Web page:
The majority of new London parents end up leaving the city, according to the latest internal migration data from the ONS. We tracked relocating London families with kids aged five and under, and found that of the 33,406 kids who left a London borough in 2015-16, 22,510 quit the capital entirely – that’s 67 percent.
The ONS data doesn’t let us account for all London-born kids. For instance, it doesn’t include families who stay put for at least five years after having children, or families who did move but stayed the same borough. But it still shows a striking number of families deciding that the big city isn’t the place they want to raise their sprogs.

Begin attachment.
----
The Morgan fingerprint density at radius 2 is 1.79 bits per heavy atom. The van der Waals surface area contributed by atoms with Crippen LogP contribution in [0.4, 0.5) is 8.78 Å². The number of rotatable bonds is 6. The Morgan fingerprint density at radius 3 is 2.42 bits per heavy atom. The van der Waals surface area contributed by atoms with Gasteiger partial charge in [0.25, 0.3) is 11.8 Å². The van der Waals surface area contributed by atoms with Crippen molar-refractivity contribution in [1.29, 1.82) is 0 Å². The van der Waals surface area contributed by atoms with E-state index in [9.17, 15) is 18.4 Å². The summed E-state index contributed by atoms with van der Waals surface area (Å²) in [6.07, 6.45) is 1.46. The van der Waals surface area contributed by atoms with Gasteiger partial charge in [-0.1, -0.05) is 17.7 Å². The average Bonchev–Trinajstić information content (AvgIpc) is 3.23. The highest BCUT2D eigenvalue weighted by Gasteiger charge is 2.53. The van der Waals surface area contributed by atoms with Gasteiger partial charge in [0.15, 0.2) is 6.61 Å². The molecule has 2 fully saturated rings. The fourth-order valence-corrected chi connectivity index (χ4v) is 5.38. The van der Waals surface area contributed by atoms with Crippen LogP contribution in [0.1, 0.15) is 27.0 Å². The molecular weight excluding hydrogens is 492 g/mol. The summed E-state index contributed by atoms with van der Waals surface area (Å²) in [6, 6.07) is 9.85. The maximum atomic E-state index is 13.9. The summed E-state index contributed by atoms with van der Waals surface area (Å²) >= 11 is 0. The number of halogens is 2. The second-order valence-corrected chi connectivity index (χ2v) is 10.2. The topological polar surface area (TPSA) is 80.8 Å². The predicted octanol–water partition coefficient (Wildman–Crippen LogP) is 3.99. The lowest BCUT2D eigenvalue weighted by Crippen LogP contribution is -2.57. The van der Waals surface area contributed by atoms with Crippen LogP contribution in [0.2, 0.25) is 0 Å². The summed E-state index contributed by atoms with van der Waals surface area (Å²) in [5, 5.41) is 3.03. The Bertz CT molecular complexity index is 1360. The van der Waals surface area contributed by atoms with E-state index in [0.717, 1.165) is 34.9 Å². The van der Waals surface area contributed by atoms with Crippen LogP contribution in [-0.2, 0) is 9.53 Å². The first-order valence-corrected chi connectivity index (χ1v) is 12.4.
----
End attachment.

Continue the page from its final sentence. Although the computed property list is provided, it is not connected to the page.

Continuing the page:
That said, there are still many kids – 10,896, to be precise – who relocated in 2015-16 from one London borough to another. That’s what the map below shows. We’ve used the ONS data to chart the most popular destination within London for families moving from each borough.
You’d expect a general trend from inner London (dark pink) to outer, and the map confirms that. But it’s not always a case of city-to-suburbs: kids from Bexley are most likely to move to Greenwich and vice versa, while Haringey hoovers up families from Enfield, Islington and Hackney. So despite the exodus to cleaner, greener parts of the UK, there’s a whole new generation of born-and-bred Londoners on its way.